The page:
Banning premature interventions on children with variations in sex characteristics is also an issue in Luxembourg. In an interview with the Lëtzebuerger Journal, various interviewees expressed very different points of view.
"Will it be a girl or a boy?" "A bit of both." A question that many parents-to-be would rarely answer this way. Yet it is estimated that 1.7 per cent of children worldwide are born between the sexes. They have biological characteristics that do not conform to either medical or social norms of female or male and so, they are intersex. According to Amnesty International, intersex is an "umbrella term for persons whose genital, chromosomal, gonadal [gonads are the organs of the human body where reproductive gametes and sex hormones are produced, ed.] or hormonal configuration does not conform to the usual standards of so-called male and female sexual and/or reproductive anatomy" (p. 6, ed.). A person can be born with both female hormones and male sexual characteristics, or have ovaries and testes at the same time.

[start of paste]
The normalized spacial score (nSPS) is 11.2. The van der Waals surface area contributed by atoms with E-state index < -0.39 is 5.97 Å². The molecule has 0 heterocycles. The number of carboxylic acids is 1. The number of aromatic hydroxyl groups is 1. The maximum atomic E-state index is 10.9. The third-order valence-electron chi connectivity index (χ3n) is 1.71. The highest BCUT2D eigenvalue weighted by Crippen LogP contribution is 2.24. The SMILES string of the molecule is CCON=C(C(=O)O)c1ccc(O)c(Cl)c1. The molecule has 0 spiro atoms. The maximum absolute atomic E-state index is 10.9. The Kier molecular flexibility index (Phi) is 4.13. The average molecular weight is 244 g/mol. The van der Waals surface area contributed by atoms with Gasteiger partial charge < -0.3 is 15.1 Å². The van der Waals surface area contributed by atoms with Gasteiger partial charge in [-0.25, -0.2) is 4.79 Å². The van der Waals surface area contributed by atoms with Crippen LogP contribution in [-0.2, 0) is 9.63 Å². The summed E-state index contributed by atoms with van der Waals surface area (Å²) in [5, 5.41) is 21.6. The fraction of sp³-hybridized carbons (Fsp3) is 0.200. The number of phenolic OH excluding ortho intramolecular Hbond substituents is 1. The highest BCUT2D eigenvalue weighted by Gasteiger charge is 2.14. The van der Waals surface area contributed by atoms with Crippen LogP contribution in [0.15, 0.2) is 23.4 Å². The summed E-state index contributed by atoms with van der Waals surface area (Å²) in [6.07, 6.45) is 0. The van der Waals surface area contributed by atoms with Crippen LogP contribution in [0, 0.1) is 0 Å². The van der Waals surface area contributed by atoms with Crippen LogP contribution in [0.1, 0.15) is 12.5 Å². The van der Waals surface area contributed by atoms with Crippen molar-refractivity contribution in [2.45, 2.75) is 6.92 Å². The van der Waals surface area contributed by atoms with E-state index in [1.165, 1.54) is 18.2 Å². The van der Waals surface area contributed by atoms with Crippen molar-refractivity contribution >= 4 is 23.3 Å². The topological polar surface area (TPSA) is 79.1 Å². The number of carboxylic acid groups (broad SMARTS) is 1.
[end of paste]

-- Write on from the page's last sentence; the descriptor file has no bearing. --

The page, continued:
For some, this seems to not be clear enough, because premature non-essential operations would continue to be performed. This refers to non-essential medical interventions, as Dr Erik Schneider from the Intersex & Transgender Luxembourg (ITGL) association emphasises. Doctors – often together with the parents, who are not always able to fully assess the situation – would decide immediately after birth or a few years later to adjust the child's gender according to medical standards.
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Waiting instead of operating
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